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Ambassador Susan Rice on mass rapes in the Democratic Republic of the Congo

Remarks by Ambassador Susan E. Rice, U.S. Permanent Representative to the United Nations, at a Security Council Stakeout, on the mass rapes and attacks in the Democratic Republic of the Congo

Susan E. Rice
U.S. Permanent Representative to the United Nations
U.S. Mission to the United Nations

New York, NY
August 26, 2010


I just want to take this opportunity to reiterate from the U.S. point of view our strongest possible condemnation of the rapes and attacks that occurred against scores of innocent civilians.  We are horrified, and we are outraged, and that led us, in conjunction with the French, to request this detailed briefing this morning.

It was a disturbing briefing, both for what we learned and what we don’t know still.  We are pleased that the Council swiftly and without any difficulty issued the statement that you’ve heard Ambassador Churkin deliver.

But the fact is that many questions were posed, some very poignant questions, including by me and others.  The Secretariat was clear in acknowledging that things did not occur as they should have, but we await answers from Assistant Secretary-General Khare and Margaret Wallstrom as to what was the actual sequence of events, where there may have been shortcomings in processes and procedures, and what steps can be taken going forward to ensure more effective, real time, advanced communication of threats to the civilian population.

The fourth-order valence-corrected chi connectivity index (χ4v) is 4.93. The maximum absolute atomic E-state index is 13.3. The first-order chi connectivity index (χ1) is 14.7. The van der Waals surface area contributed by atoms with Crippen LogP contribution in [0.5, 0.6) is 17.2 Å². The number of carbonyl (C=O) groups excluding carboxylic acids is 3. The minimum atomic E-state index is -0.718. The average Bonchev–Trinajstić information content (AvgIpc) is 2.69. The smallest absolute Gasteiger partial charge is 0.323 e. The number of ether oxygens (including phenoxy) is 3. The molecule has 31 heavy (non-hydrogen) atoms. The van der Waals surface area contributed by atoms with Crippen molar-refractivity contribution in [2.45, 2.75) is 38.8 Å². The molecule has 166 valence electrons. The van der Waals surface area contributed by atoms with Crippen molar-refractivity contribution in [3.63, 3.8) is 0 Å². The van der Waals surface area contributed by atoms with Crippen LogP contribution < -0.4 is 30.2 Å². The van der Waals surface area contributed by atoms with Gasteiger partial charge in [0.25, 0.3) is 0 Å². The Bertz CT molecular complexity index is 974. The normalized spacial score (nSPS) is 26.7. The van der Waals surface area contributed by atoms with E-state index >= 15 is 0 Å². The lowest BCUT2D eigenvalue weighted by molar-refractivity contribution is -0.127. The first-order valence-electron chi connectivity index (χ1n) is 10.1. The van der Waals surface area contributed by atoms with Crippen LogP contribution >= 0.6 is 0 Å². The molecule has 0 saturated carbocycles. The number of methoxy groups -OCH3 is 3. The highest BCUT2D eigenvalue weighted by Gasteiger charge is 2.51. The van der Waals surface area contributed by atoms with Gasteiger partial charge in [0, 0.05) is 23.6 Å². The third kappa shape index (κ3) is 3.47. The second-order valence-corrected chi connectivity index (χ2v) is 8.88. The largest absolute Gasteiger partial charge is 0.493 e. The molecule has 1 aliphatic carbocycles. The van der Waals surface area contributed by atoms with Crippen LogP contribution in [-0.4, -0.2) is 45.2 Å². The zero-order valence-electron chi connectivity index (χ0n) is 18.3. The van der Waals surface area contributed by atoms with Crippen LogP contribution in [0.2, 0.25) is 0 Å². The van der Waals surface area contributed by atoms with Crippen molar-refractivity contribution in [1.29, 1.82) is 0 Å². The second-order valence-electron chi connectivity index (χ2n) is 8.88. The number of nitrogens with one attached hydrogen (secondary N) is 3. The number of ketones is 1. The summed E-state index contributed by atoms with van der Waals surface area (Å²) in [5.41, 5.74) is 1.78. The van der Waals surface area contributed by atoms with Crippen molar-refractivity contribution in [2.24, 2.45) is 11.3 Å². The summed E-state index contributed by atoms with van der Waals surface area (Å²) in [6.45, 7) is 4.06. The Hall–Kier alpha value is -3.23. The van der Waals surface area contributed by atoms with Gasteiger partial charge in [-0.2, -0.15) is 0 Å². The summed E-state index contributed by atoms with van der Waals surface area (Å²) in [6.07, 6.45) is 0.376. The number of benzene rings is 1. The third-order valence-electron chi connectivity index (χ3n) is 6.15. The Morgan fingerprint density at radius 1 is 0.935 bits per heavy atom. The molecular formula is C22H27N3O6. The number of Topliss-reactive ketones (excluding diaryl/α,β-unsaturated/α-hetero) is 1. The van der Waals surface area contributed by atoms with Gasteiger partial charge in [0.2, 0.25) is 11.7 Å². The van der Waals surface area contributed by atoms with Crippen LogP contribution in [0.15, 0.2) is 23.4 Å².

I traveled with the Council last year to eastern Congo.  We met with victims of rape in Goma, we went out to villages in North Kivu, and camps where, then MONUC, now MONUSCO, had in place processes and procedures, which we were told were designed to provide early warning and rapid response.  We learned today that in many instances those procedures have worked; in this instance clearly they did not, and we need to know why and what mechanisms might be put in place to ensure that this type of horror is not repeated again and again.

I’m happy to take a few questions.

Amb. Susan Rice

Amb. Susan Rice

Reporter: (inaudible) early warning, story in today’s Times saying there was in fact,  DSS email saying rebels, where does it say that MONUSCO didn’t in fact go—we were told that on August 7 they went on a patrol in another direction away from the villages.  What does the U.S. think of that and what steps should be taken?

Ambassador Rice: The U.S. is asking, and I asked myself, that very question, based on the New York Times report, if there was in fact some understanding of insecurity or rebel presence, what response did MONUSCO take and what response should they have taken.  And we await the answer to that question.

Reporter: What about that email?

Ambassador Rice: We didn’t ask for the email.  I’m less interested in, you know—I believe there was such an email.  I have no reason to doubt it.  The question is, you know, what was done in response and why.

Reporter: Ambassador, if you pardon me, I have a Sudan-related question.  In dispatching Lyman to CPA talks by the State Department.  Does this signal any developments within the talks or anything in it, is there any sort of thing about the timing, or does it sort of just buttress the U.S. effort?